Establishment of rat primary keratinocytes

To determine whether DHCA and CA activate Cdx2 expression in oesophageal keratinocytes, we established a primary culture system of rat oesophageal keratinocytes (fig 7). Normal rat oesophageal keratinocytes attached to the plastic supports at 3–5 days after the start of cell culture. Confluence was reached from culture day 7–10 day, and confluent cells could be subcultured up to six passages and maintained continuously in culture for at least two months. Furthermore, cells were frozen and thawed several times in DMSO containing freezing medium, without impairing their plating or subculture efficiencies.

Figure 7

 Establishment of primary culture of rat oesophageal keratinocytes. (A) Phase contrast microscopic view of primary cultured oesophageal keratinocytes at confluence. Immunofluorescence cytochemistry using: anti-pan-cytokeratin antibody (B); anti-cytokeratin 14 antibody (C); anti-cytokeratin 4 antibody (D); anti-β1-integrin antibody (E).

Expression of CK species varies during the process of differentiation by oesophageal keratinocytes.35 In basal and epibasal layers, cells are stained positive with CK 14, while only the epibasal cells can be stained by CK 4 in immunohistochemistry assays. In the present experiments, CK 14 was strongly and uniformly expressed in cultured rat oesophageal mucosal cells whereas CK 4 expression was found only in a small number of cultured cells (fig 7C, D). To investigate whether these cultured cells had stem cell populations among them, immunofluorescence cytochemistry for β1-integrin was performed. As shown in fig 7E, many of the smaller sized cells were positive for β1-integrin and had the characteristic of stem cells.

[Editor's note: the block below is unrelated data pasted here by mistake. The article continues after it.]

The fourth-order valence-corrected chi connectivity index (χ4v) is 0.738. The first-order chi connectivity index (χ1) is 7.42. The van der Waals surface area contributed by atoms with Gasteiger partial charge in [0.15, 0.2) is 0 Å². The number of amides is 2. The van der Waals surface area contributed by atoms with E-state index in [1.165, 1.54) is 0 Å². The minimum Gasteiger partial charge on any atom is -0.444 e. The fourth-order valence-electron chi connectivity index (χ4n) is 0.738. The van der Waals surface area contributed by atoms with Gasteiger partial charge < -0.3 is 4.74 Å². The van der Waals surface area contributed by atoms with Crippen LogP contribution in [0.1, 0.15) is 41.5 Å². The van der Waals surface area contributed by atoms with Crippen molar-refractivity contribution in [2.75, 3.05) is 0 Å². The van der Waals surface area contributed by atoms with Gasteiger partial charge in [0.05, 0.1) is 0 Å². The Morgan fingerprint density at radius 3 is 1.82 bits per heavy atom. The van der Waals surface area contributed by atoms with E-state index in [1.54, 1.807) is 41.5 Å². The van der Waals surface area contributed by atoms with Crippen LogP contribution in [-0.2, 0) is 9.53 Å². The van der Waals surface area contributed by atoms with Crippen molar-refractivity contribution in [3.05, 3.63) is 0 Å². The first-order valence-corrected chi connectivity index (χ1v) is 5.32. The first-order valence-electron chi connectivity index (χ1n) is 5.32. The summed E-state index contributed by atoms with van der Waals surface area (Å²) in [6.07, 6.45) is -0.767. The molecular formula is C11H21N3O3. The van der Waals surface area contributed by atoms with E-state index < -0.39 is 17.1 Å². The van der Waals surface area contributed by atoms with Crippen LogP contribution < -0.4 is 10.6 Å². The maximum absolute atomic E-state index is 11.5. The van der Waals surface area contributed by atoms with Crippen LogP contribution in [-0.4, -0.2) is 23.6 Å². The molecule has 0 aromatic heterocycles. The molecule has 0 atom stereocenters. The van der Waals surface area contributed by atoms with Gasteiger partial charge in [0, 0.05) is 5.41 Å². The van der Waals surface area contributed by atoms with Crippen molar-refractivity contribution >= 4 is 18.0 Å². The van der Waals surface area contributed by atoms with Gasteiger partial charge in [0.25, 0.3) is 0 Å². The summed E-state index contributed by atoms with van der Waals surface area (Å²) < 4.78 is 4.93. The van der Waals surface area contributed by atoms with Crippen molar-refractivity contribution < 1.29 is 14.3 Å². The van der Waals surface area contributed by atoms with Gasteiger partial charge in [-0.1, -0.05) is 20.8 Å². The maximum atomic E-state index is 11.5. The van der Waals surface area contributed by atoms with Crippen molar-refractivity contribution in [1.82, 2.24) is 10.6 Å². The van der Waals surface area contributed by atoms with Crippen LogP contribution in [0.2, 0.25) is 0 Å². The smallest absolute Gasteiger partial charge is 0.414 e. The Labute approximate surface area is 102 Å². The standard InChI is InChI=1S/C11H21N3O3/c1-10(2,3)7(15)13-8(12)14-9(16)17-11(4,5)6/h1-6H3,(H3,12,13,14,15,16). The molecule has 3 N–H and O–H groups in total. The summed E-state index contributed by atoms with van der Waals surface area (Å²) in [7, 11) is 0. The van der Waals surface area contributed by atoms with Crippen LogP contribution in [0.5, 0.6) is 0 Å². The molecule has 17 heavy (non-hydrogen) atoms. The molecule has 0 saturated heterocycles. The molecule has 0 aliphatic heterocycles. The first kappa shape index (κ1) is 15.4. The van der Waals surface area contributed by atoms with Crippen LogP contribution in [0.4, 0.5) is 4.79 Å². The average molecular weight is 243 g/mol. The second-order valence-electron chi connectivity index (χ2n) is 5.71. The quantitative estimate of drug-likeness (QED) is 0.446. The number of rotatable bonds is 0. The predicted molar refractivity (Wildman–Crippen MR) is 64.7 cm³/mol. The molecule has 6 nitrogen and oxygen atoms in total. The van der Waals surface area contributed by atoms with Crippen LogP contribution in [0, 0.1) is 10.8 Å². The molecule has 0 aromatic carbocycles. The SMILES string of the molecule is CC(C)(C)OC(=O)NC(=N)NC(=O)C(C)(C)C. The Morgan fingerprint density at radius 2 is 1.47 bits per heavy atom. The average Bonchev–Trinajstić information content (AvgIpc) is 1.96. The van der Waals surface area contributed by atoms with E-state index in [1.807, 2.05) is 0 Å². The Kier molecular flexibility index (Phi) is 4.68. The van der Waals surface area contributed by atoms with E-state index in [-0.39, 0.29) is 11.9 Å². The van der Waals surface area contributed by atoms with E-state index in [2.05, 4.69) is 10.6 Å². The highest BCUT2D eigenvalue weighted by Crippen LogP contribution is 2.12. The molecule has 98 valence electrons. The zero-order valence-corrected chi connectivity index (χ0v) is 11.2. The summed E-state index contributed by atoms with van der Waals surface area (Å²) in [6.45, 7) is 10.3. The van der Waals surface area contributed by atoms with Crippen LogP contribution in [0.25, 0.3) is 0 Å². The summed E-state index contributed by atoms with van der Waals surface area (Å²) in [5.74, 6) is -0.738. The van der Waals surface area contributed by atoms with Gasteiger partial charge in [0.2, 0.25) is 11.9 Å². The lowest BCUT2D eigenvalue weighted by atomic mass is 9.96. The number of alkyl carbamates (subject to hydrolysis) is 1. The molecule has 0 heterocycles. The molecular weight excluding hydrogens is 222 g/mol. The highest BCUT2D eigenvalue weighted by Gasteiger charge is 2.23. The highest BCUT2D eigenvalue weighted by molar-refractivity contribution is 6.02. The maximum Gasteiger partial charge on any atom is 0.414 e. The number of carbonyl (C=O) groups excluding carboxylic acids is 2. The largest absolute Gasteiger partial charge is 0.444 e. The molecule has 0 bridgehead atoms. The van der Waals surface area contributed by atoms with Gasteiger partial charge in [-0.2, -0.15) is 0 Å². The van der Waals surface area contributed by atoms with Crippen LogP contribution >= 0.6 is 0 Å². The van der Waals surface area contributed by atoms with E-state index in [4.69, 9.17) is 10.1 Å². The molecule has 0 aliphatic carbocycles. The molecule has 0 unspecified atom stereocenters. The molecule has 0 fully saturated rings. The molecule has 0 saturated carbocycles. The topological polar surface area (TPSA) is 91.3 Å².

To determine whether DHCA activates Cdx2 expression in oesophageal keratinocytes, primary cultured oesophageal keratinocytes were incubated with DHCA. Cdx2 gene expression was augmented by addition of 100 μM of DHCA, as shown in fig 8A. When examined by western blot analysis, Cdx2 protein production was also augmented in a dose dependent manner by DHCA (fig 8C). In addition, immunofluorescence cytochemistry results clarified that DHCA augmented the nuclear staining of immunoreactive Cdx2 (fig 8B). When the effects of CA on expression of Cdx2 were investigated in these oesophageal keratinocytes, it was found to augment Cdx2 expression is the same manner as DHCA (fig 9).

Figure 8

 Effects of dehydrocholic acid (DHCA) on Cdx2 expressions in primary cultured rat oesophageal keratinocytes. (A) Northern blot analysis. After incubation with 100 μM DHCA for 12 hours, total RNA (10 μg) was extracted and subjected to northern blot analysis with Cdx2 and β-actin cDNA probes. Blots are representative of four separate experiments. (B) Immunofluorescence cytochemistry for Cdx2. After incubation with 100 μM DHCA for 24 hours, the primary cultured cells were subjected to immunofluorescence cytochemistry for Cdx2. (C) Western blot analysis. After incubation with DHCA (50, 100, or 200 μM) for 24 hours, protein (30 μg) was extracted and subjected to western blot analysis for Cdx2 and β-actin. Blots are representative of four separate experiments. Results are expressed as the mean (SEM) of 4 experiments. *p<0.05 versus control.